- On March 22, 2020
Note: We want to share important information with you as efficiently as possible. Going forward, we will combine all COVID-19-related updates into one news release each day. This news release will be emailed to you around 5 p.m. We will send additional news releases in some circumstances.
Wake County is investigating three new positive cases of COVID-19, bringing the total number of positive test results in Wake County to 52.
As of 5 p.m. on March 22, there are 54 people under investigation who were exposed to the virus and have developed symptoms.
In response to the rising number of positive cases of COVID-19, Wake County is putting new restrictions in place to help stop the spread of coronavirus and protect the local healthcare system from becoming overwhelmed.
Wake County Board of Commissioners Chairman Greg Ford has amended the county’s State of Emergency Declaration. The changes he enacted will require some business to close, prohibit gatherings of 50 people or more, change visitation practices at nursing homes and restrict the use of playground equipment at local parks.
“We know these are challenging times, and we appreciate the sacrifices people are making for the benefit of our community’s health,” Ford said. “By putting these new restrictions and recommendations into effect, we’re slowing the spread of the virus, protecting our residents who are most at-risk and ensuring our healthcare system has the capacity to continue serving our community.”
The county has set up a dedicated phone line to address business-specific questions: 919-856-7420. In addition, additional FAQs have been included on the county’s COVID-19 webpage here.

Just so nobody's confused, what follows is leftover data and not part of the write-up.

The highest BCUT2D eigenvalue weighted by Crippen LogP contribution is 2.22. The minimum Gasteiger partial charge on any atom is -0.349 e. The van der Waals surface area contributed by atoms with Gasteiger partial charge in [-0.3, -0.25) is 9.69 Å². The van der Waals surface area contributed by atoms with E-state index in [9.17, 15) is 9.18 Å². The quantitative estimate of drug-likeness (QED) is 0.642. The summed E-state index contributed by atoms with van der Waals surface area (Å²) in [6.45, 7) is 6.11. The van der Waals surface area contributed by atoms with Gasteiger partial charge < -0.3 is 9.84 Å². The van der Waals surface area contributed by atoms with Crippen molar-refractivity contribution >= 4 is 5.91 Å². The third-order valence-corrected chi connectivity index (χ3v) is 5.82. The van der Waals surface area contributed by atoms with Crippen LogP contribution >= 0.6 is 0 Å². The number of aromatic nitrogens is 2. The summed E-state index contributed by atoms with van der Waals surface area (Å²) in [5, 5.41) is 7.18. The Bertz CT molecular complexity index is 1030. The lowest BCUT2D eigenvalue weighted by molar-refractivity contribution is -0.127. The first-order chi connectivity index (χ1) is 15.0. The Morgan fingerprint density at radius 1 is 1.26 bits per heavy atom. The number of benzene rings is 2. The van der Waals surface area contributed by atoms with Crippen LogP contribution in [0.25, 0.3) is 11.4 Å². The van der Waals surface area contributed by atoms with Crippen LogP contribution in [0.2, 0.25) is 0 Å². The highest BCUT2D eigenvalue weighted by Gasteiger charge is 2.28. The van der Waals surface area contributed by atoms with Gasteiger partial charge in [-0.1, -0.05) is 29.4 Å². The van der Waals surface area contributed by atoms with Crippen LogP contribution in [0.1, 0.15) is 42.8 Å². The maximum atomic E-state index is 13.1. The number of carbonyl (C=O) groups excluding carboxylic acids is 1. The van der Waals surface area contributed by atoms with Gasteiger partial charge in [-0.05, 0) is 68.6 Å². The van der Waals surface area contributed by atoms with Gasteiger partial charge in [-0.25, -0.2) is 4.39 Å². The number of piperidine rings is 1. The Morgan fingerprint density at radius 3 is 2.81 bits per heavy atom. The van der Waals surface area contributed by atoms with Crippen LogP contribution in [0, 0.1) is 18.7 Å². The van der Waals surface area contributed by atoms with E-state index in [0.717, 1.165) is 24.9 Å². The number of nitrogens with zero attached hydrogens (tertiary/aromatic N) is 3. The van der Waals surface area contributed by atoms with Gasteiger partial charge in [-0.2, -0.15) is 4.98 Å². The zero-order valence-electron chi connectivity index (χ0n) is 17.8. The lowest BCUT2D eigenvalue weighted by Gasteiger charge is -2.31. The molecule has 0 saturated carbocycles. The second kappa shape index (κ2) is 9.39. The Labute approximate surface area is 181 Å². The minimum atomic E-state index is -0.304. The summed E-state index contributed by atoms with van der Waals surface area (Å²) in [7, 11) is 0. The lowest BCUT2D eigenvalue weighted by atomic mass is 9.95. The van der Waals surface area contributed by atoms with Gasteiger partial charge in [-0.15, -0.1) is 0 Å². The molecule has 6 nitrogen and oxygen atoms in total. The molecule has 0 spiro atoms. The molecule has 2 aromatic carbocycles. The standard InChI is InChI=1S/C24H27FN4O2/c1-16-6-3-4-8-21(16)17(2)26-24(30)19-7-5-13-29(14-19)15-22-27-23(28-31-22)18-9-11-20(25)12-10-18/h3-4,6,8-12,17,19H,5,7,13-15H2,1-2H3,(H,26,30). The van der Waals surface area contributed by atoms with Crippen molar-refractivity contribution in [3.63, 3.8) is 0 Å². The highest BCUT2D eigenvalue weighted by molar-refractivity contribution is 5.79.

Which Businesses Need to Close?
The declaration requires that business types listed below must close by 8 a.m. Monday, March 23, and remain closed through Thursday, April 30.
- Fitness centers and clubs
- Hair salons
- Barber shops
- Nail salons
- Tanning salons
- Massage establishments
- Tattoo parlors
- Any professional grooming services
If your business is not listed above and you can maintain the following conditions, your business may remain open:
- Serving 50 people or less at one time.
- Ensuring a six-foot distance between patrons and employees at all times.
Many types of businesses are exempt from the new restrictions. See a full list here.
If you have determined you may remain open, Wake County strongly recommends that businesses screen employees and customers for fever and respiratory illness before they enter the facility, sending sick employees home.
Wake County is partnering with the Raleigh Chamber of Commerce and Wake County Economic Development to share resources with all businesses impacted by closures and service restrictions. You can visit their COVID-19 resource page for more information.
Changes for Nursing Homes
The declaration also requires nursing homes, long-term care facilities and assisted living centers to cease group activities that don’t allow for social distancing. Residents can only have one adult visitor per day, unless it is an end-of-life situation, and the visitor must be screened for:
- fever of 100.4 degrees or higher,
- a cough and
- difficulty breathing before they can enter the building.
Playgrounds, Bathrooms Closed at Parks